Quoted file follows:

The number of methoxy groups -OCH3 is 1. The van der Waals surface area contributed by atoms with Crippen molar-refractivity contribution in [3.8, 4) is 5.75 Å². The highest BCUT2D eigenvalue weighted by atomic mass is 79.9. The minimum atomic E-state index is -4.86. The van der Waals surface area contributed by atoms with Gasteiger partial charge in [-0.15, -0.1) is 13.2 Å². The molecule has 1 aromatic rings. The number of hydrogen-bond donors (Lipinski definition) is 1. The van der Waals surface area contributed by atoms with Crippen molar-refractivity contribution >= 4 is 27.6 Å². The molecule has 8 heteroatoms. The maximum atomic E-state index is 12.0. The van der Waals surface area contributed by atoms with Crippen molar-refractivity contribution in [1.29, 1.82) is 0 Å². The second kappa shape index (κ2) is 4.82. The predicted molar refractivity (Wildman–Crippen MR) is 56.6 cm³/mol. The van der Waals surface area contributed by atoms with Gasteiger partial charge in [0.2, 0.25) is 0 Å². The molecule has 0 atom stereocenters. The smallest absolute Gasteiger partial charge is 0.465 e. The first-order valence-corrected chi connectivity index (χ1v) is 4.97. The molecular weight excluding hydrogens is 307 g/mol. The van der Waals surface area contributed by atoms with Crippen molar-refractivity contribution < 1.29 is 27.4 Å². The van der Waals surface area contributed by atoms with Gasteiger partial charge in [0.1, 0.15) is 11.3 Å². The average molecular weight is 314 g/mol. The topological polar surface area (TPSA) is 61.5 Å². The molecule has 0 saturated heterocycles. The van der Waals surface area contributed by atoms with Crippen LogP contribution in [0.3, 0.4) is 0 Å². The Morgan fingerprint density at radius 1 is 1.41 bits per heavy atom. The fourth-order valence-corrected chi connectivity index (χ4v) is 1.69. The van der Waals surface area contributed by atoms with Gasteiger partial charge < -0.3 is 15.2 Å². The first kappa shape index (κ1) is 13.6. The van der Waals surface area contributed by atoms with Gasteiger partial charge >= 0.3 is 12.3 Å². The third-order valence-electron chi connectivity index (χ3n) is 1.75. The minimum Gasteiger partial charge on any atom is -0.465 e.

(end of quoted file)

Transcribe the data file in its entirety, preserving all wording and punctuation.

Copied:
The number of methoxy groups -OCH3 is 1. The van der Waals surface area contributed by atoms with Crippen molar-refractivity contribution in [3.8, 4) is 5.75 Å². The highest BCUT2D eigenvalue weighted by atomic mass is 79.9. The minimum atomic E-state index is -4.86. The van der Waals surface area contributed by atoms with Gasteiger partial charge in [-0.15, -0.1) is 13.2 Å². The molecule has 1 aromatic rings. The number of hydrogen-bond donors (Lipinski definition) is 1. The van der Waals surface area contributed by atoms with Crippen molar-refractivity contribution >= 4 is 27.6 Å². The molecule has 8 heteroatoms. The maximum atomic E-state index is 12.0. The van der Waals surface area contributed by atoms with Crippen molar-refractivity contribution in [1.29, 1.82) is 0 Å². The second kappa shape index (κ2) is 4.82. The predicted molar refractivity (Wildman–Crippen MR) is 56.6 cm³/mol. The van der Waals surface area contributed by atoms with Gasteiger partial charge in [0.2, 0.25) is 0 Å². The molecule has 0 atom stereocenters. The smallest absolute Gasteiger partial charge is 0.465 e. The first-order valence-corrected chi connectivity index (χ1v) is 4.97. The molecular weight excluding hydrogens is 307 g/mol. The van der Waals surface area contributed by atoms with Crippen molar-refractivity contribution < 1.29 is 27.4 Å². The van der Waals surface area contributed by atoms with Gasteiger partial charge in [0.1, 0.15) is 11.3 Å². The average molecular weight is 314 g/mol. The topological polar surface area (TPSA) is 61.5 Å². The molecule has 0 saturated heterocycles. The van der Waals surface area contributed by atoms with Crippen LogP contribution in [0.3, 0.4) is 0 Å². The Morgan fingerprint density at radius 1 is 1.41 bits per heavy atom. The fourth-order valence-corrected chi connectivity index (χ4v) is 1.69. The van der Waals surface area contributed by atoms with Gasteiger partial charge < -0.3 is 15.2 Å². The first kappa shape index (κ1) is 13.6. The van der Waals surface area contributed by atoms with Gasteiger partial charge >= 0.3 is 12.3 Å². The third-order valence-electron chi connectivity index (χ3n) is 1.75. The minimum Gasteiger partial charge on any atom is -0.465 e.